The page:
Top U.S. government officials and agencies this week attempted to make a statement on the “de-risking” of correspondent banking relationships to certain regions of the world deemed to be at a higher risk for financial crime, in short saying it’s incorrect to think that “zero tolerance” enforcement policies were pushing the practice.

In the short, less than four-page “Fact Sheet” and a related blog posting, the U.S. Treasury Department and federal regulators stated they wanted to clarify expectations and potential consequences related to anti-money laundering (AML) rules that some governments say are so draconian, U.S. financial institutions are dropping correspondent ties to certain regions of the world to lower perceived compliance risks and related penalty exposure.

Overall the Fact Sheet “dispels certain myths about U.S. supervisory expectations. Notably, it confirms that there is no general expectation for banks to conduct due diligence on the individual customers of foreign financial institutions,” according to the Blog Posting.

The message may not be enough to sway compliance officers’ trepidation, said one expert.

“There is nothing new,” in the fact sheet, beyond current interagency guidance, said Kim Manchester, Managing Director of Toronto-based ManchesterCF, a financial crime advisory and training firm. It’s a “statement of the patently obvious. Why do they have to restate the patently obvious? Because everyone is getting themselves all worked into a frenzy and retracting from all corners of the planet.”

The statement is likely more in response to outcries by governments around the globe, including the Caribbean and other regions deemed to be at a higher risk for money laundering, that they are losing their correspondent accounts with U.S. and other banks, and consequently, losing the ability to transact in U.S. dollars, he said.

The very short statement is just a basic “primer,” in comparison to what the banking industry needs, which is an “intelligent discussion of the risks involved and ways to mitigate those risks so banks can have an international correspondent banking strategy to reach into all of these higher risk areas” around the world, Manchester said. “Or show banks what an intelligent risk assessment is supposed to look like.”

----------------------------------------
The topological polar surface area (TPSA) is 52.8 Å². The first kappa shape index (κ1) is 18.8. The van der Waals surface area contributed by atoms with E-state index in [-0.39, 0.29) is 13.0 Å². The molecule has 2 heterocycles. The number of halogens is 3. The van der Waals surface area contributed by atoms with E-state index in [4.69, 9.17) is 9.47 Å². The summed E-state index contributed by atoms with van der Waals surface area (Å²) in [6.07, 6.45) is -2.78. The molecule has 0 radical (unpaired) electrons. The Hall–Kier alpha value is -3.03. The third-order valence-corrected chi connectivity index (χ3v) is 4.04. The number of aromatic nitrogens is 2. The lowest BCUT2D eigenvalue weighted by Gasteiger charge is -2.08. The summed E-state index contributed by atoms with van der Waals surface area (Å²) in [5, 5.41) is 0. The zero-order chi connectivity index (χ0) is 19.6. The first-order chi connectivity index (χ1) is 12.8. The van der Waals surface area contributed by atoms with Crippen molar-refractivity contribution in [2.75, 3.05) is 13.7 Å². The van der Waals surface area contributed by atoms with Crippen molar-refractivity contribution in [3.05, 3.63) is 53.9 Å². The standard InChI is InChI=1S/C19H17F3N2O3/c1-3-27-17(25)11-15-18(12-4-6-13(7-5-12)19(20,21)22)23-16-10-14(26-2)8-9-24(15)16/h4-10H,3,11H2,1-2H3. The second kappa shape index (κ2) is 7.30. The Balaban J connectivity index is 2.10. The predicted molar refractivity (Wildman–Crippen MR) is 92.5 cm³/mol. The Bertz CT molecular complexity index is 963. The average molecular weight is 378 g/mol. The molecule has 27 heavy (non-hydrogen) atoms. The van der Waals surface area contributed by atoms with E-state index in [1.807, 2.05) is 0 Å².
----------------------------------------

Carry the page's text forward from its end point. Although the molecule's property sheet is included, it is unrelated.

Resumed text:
The blog is meant to send a unified message and is authored by Nathan Sheets, Under Secretary for International Affairs, Adam Szubin, the Acting Under Secretary for Terrorism and Financial Intelligence, and Amias Gerety, the Acting Assistant Secretary for Financial Institutions at the U.S. Department of the Treasury. The two documents focus on the importance of correspondent connections to the U.S. and other countries, and vice versa.

“Correspondent banking relationships help improve livelihoods and foster global economic growth by enabling banks to facilitate international trade, conduct cross-border business and charitable activities, and provide U.S. dollar financing,” according to the agencies.

Correspondent relationships important to U.S., other countries

They also tacitly noted that they realize a country losing access to the United States and being able to transact in dollars would be a hardship, but that more global connections to this country must happen in tandem with stronger financial crime controls.

“The U.S. financial system is a critical part of the global economy, and the U.S. government believes that expanding access to that system and protecting it from illicit activity are mutually reinforcing goals that can and must be addressed simultaneously.”

Thus far, that has been a challenge.

The Federal Banking Agencies are “thinking squarely inside the box, and add nothing new with this most recent guidance,” said David Landsman, executive director of the National Money Transmitters Association.

“I cannot believe they really think it will have any effect on the disastrous situation unfolding slowly before our eyes,” he said. “The only thing that would help would be for the FBAs [federal banking agencies] to create systems and policies, that do not yet exist, that would allow banks to lay off these risks, onto the shoulders of government where they properly belong.”